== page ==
Senolytics: an emerging therapeutic for the prevention and treatment of cardiovascular disease
Welcome to the first in a two-part introduction and discussion about senolytics
Senolytics are small molecules under basic research to determine if they can selectively induce death of senescent cells (damaged cells that do not die but persist and become toxic to the cells around them). Cellular senescence has been shown to drive multiple age-related diseases, including idiopathic pulmonary fibrosis (IPF), a chronic, irreversible and progressive disease that results in scarring of the lungs.
Research goals for senolytics are to develop agents to delay, prevent, alleviate, or reverse age-related diseases.
Age-related cardiovascular disease
Age-related cardiovascular disease (CVD), including chronic heart failure, hypertension and coronary artery disease (CAD, atherosclerosis), are expected to affect over one billion people over the age of 65 by 2030. Recent British Heart Foundation (BHF) statistics reveal that CVD is a growing global burden with heart, stroke and artery disease deaths all rising for the first time in 50 years. There has been a shift away from prevalence of lipid rich atheroma, due to effective treatments with lipid lowering drugs, towards new emerging pathologies that are associated with ageing such as Heart Failure preserved Ejection Fraction (HFpEF), arterial stiffening, resistant hypertension and dementia. Aging is associated with complex structural and functional changes in the vasculature independently of other risk factors, such as hypertension, diabetes, or hypercholesterolemia. Vascular hyporeactivity is associated with vascular stiffness, and calcification of the aorta, which are drivers for stroke, atrial fibrillation and dementia. The risk of dying from a heart attack increases by 6% each year once over the age of 70. HFpEF is a disease of the older population; as the population continues to age, HFpEF prevalence increases at a rate of over 10% per decade.
Senescent cells accumulate in the aging cardiovascular system and drive age-related CVD
Senescent cells are damaged cells that no longer function properly but remain in the body and contribute to frailty and many other health conditions associated with aging. Pre-clinical studies show that senescent cell accumulation contributes to age-related cardiac dysfunction, vascular dysfunction and calcification, and impaired cardiac repair. Although senescent cells accumulate with aging (primary senescent cells), secondary senescent cells arise in comparably large numbers as a result of cellular stressors. For example, children on dialysis develop medial vascular calcification and exhibit ‘premature ageing’ with accumulation of large numbers of senescent cells in their blood vessels (Sanchis et al., 2019).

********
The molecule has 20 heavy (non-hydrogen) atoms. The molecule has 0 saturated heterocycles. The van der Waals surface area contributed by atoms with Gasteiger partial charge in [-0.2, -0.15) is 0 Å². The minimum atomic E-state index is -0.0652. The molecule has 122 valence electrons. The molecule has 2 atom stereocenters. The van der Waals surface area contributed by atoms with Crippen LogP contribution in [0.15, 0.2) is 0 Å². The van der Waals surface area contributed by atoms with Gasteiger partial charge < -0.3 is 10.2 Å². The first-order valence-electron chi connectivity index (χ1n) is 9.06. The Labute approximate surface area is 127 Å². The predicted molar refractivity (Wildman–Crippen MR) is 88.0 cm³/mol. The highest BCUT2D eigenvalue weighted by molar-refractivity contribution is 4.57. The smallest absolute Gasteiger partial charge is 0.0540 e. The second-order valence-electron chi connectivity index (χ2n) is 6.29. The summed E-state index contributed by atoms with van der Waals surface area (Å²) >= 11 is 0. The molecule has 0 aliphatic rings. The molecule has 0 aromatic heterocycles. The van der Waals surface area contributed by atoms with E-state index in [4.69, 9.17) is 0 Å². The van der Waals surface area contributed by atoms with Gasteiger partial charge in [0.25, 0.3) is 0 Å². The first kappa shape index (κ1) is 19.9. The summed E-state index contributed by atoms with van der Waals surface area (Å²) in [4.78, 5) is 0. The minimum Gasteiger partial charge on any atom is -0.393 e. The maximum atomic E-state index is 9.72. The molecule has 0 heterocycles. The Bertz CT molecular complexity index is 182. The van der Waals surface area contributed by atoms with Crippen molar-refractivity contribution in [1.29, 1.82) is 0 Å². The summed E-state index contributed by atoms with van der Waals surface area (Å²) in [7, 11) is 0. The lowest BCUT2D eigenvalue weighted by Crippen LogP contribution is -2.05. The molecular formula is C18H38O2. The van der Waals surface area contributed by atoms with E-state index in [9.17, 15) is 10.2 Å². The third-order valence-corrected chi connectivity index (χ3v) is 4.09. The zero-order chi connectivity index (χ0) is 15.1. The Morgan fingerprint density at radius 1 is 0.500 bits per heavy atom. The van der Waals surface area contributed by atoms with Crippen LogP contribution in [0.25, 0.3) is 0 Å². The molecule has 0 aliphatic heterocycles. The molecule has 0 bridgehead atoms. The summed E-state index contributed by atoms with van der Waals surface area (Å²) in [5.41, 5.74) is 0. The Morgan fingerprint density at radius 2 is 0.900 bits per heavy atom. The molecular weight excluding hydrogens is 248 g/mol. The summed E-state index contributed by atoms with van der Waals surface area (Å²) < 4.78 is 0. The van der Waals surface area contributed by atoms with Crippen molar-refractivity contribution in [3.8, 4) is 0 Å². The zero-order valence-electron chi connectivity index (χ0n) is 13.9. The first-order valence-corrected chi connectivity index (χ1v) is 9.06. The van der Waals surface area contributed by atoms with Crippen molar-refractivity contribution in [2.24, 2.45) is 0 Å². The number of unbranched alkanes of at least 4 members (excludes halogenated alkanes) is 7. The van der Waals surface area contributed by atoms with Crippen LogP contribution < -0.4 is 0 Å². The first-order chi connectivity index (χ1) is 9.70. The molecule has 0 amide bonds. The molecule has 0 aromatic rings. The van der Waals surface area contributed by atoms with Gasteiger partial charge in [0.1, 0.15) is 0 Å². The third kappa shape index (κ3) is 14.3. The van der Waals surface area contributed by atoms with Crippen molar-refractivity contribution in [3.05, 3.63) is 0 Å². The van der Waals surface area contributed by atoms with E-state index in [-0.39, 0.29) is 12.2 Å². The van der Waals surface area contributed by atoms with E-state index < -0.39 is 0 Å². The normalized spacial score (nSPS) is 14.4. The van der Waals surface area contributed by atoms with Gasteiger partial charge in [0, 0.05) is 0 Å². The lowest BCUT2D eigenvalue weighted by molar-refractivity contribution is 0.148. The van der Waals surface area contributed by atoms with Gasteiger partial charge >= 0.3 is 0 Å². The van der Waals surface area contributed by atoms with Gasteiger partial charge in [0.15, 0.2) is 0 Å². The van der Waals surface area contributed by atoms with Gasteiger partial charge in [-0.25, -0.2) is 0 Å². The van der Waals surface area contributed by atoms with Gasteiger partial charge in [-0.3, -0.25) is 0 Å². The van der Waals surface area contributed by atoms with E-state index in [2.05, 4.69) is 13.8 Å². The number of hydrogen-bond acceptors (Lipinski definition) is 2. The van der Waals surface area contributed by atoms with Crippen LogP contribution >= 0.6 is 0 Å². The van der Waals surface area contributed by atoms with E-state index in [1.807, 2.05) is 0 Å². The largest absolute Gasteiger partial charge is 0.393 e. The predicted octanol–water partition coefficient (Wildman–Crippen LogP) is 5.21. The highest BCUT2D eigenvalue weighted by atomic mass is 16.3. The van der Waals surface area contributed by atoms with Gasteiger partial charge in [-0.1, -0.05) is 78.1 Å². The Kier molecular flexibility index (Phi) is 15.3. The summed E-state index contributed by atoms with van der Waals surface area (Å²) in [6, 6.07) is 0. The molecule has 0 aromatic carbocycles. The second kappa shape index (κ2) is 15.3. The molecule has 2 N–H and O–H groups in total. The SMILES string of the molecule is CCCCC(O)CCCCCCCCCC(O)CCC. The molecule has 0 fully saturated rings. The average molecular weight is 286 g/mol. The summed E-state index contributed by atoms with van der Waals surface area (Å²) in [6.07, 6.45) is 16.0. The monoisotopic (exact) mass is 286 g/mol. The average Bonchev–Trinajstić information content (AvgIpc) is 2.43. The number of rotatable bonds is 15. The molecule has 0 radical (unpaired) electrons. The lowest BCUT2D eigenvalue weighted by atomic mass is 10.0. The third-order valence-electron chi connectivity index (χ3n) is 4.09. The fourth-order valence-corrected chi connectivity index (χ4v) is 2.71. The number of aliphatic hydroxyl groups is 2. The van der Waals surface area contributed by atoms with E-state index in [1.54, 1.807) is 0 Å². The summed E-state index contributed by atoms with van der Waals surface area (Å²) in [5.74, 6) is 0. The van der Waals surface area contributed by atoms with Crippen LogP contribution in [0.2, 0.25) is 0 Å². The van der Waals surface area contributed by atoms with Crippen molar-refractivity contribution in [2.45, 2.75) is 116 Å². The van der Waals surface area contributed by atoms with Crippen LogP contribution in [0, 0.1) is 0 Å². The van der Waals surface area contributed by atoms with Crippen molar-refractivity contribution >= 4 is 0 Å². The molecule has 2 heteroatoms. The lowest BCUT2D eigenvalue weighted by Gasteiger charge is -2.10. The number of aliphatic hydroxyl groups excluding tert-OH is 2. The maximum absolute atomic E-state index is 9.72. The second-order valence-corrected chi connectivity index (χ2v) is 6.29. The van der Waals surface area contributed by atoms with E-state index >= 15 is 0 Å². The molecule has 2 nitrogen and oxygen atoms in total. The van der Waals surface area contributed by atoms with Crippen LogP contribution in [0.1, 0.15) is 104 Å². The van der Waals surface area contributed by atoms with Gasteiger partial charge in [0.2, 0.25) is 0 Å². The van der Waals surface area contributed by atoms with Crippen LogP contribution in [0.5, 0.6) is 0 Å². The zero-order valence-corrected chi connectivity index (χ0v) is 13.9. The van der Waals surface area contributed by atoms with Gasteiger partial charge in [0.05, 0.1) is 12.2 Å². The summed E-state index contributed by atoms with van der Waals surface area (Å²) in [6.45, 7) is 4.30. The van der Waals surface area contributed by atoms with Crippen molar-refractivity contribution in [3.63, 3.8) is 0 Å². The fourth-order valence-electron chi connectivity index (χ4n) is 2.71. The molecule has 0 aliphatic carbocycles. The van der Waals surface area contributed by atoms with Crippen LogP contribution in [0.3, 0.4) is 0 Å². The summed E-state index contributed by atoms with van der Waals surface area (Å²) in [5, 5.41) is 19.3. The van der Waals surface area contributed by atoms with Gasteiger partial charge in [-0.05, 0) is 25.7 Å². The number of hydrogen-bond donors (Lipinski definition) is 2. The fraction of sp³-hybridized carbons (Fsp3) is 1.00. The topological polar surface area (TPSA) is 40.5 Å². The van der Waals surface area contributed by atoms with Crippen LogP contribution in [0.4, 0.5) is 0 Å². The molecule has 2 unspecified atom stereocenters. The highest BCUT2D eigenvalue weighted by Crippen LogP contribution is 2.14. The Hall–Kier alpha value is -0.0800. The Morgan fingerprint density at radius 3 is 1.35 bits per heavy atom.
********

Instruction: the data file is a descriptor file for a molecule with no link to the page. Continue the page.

Senolytics – a new class of drugs that clear senescent cells
In pre-clinical studies, elimination or clearance of senescent cells, using short-term treatment of a new class of drugs named senolytics, have shown to improve physical function and extend health span and lifespan (Xu et al., 2018). Senolytics thus far tested include dasatinib (D, a US Food and Drug Administration [FDA] approved tyrosine kinase inhibitor), quercetin (Q, a flavonoid present in many fruits and vegetables), navitoclax, A1331852 and A1155463 (Bcl-2 pro-survival family inhibitors) and fistein (like Q, a flavonoid), geldanamycin, alvespimycin and tanespimycin (HSP-90 inhibitors) piperlongumine and a FOXO4-related peptide (Kirkland et al., 2017; Kirkland & Tchkonia, 2017; Tchkonia & Kirkland, 2018).
Senolytic treatment improves cardiac and vascular function
The contractile cells of the heart, the cardiomyocytes, acquire a senescent-like phenotype and increase in size (become hypertrophic) with increasing age. Aged mice show an increased mean left ventricular mass indicative of hypertrophy and increased ventricle wall rigidity, symptomatic of a decline in diastolic function, both of which are characteristics of HFpEF patients. Pharmacological elimination of senescent cells using senoltyic navitoclax or D+Q administration in aged, geriatric mice did not adversely alter cardiac function, but alleviated detrimental features of cardiac ageing, including myocardial hypertrophy and fibrosis, and induced a compensatory cardiomyocyte renewal and replacement (Anderson et al., 2019).
In the heart, including human heart, there are specific cardiac progenitor cells (CPCs) that have the ability to self-renew over a human lifespan and replace cells such as cardiomyocytes and vascular cells lost due to damage. Increased age leads to increased number of impaired, senescent cardiac progenitor cells which are unable to participate in repairing the heart following damage, such as a heart attack. Approximately 50% of the CPC’s in the human heart of a subject aged 70 or over are senescent. When treating geriatric aged mice with D+Q senolytics, it caused CPCs to divide and increase in number, leading to the formation of new cardiomyocytes (Lewis-McDougall et al., 2019). Therefore, eliminating senescent cells with senolytic drugs appears to rejuvenate the heart’s reparative potential.